Will a GPU make training faster?

Since these are CNNs it seems like training might go faster on a GPU. I see that spacy train has a --use-gpu option but don’t see any corresponding options for prodigy.

Can we please get an answer for this question? My model training sometimes takes hours. Enabling GPU option will be good.

Optimizing parsing and NER for GPU is actually quite difficult, since decisions need to be made on every token. The GPU training in spaCy is currently 1-5x faster depending on the batch size, document lengths and model hyper-parameters.

The problem is that some of Prodigy’s training functions use beam-search training, and I haven’t tested these functions for GPU in spaCy. The installation workflow for GPU usage is also a little bit rough.

A brief background here: I think a lot of folks have a slightly misleading perception of the relative speed of CPU and GPU for deep learning for NLP. In computer vision, common CNN architectures are vastly more efficient on GPU. This doesn’t really apply in NLP. We still use CNNs, but the shape of our operations is very very different. It’s actually not so easy to beat good CPU code. The part that’s tricky is that CPU training is very much an unloved child for most deep learning frameworks. For instance, early versions of Tensorflow were usually installed without linkage to a decent BLAS library. This made the CPU usage about 20x slower than it should have been.

All that said, here’s what you need to do to train Prodigy models with GPU.

  1. Make sure Thinc is installed with GPU linkage, as described here: https://spacy.io/usage/#gpu . You should be able to do import cupy, and you should also be able to do import thinc.neural.gpu_ops.

  2. Try using the spacy train command with the -g 0 argument, and check that your GPU is actually being used. I use the nvidia-smi command for this.

  3. Modify your Prodigy recipe so that the GPU is used. For instance, if you want to use the GPU in the ner.batch-train recipe, pass use_device=0 to the nlp.begin_training() function.

@SandeepNaidu : Could you provide some details of what recipe you’re using, and how much data?

Some training tasks will in fact take hours; this is something I’m very interested in improving within spaCy, and more broadly the deep learning community is actively working on. But it could be that there are some low hanging fruit within Prodigy that we can address — we might have some redundant operations, for instance.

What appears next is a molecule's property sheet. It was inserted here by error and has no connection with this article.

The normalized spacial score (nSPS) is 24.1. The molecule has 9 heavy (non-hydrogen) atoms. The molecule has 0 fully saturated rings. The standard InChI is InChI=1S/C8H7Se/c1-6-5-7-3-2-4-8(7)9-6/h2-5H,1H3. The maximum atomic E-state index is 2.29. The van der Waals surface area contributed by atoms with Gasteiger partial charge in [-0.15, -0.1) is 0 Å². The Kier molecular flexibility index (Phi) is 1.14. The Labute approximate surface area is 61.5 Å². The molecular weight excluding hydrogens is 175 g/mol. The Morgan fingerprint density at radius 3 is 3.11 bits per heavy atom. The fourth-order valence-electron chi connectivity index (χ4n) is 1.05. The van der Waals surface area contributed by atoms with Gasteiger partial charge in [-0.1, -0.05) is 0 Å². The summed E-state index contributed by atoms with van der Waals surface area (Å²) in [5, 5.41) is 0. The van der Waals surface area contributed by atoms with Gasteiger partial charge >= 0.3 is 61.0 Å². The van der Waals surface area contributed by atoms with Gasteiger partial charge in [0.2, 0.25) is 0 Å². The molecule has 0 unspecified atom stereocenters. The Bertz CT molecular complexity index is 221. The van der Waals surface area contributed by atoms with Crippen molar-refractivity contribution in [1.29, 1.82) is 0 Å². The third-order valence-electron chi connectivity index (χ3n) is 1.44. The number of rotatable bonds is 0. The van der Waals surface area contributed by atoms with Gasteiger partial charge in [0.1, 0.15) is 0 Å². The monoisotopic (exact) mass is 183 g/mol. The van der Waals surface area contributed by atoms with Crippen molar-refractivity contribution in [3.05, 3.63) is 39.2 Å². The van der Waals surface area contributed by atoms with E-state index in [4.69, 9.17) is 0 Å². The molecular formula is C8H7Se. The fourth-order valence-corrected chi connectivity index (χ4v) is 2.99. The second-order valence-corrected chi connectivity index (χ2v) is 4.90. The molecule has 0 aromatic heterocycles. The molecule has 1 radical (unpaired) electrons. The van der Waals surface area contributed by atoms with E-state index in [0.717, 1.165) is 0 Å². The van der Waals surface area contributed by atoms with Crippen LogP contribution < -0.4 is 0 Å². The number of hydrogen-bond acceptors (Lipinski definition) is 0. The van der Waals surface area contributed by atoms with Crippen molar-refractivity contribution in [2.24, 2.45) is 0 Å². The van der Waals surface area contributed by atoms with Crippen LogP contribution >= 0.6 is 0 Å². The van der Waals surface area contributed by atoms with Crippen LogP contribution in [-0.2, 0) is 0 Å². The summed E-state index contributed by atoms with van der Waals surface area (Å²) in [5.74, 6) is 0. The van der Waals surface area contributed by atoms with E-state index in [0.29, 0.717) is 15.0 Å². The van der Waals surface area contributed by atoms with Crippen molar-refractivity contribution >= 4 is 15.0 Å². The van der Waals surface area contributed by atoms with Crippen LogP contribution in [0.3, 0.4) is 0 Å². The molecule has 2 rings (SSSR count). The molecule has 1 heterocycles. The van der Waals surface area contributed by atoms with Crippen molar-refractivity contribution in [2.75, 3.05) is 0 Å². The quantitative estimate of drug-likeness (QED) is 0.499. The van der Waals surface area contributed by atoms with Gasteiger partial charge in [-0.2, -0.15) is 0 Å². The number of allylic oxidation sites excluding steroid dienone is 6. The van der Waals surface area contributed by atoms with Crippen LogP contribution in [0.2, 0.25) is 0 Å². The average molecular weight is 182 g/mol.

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Thanks @honnibal . I am trying ner.batch-train recipe. I have about 3000 annotations. I was curious about GPU as I used Tensorflow before for NLP and found it very fast on GPU. Yes initial TF was not linked to GPU but later on they added the support. These particular annotations have longer sentences and I think that is the reason for slowness. The documents are transformed versions of structured text.

How can I use “spacy train” instead of “prodigy batch-train” with prodigy’s annotations? I think I missed some reading regarding this.

Here’s a thread on this topic, including example scripts. Version 1.3.0 of Prodigy, which we’ve just released includes a new ner.gold-to-spacy converter recipe that exports training data in spaCy’s formats (either the “simple training style” or BILUO scheme annotations). You can also check out the source of that recipe for inspiration, and write your own conversion script.

Thanks @ines. Awesome support from both of you. I will read further.

@SandeepNaidu With 3000 annotations it probably shouldn’t take hours to train, regardless of CPU or GPU. I wonder whether there’s an efficiency problem we could fix easily. I’ll look into this and get back to you.

@honnibal did you find any efficiency problems? I am training an NER model with ~13000 annotations and 5 labels, it’s taking around 2 hours to train. I am CPU training on an n1-standard-4 GCP instance (~80% CPU utilization). It could be that 2 hours is just how long it takes, seems sort of reasonable given the dataset size? But just wondered if there’s anything I can do to speed up the training?

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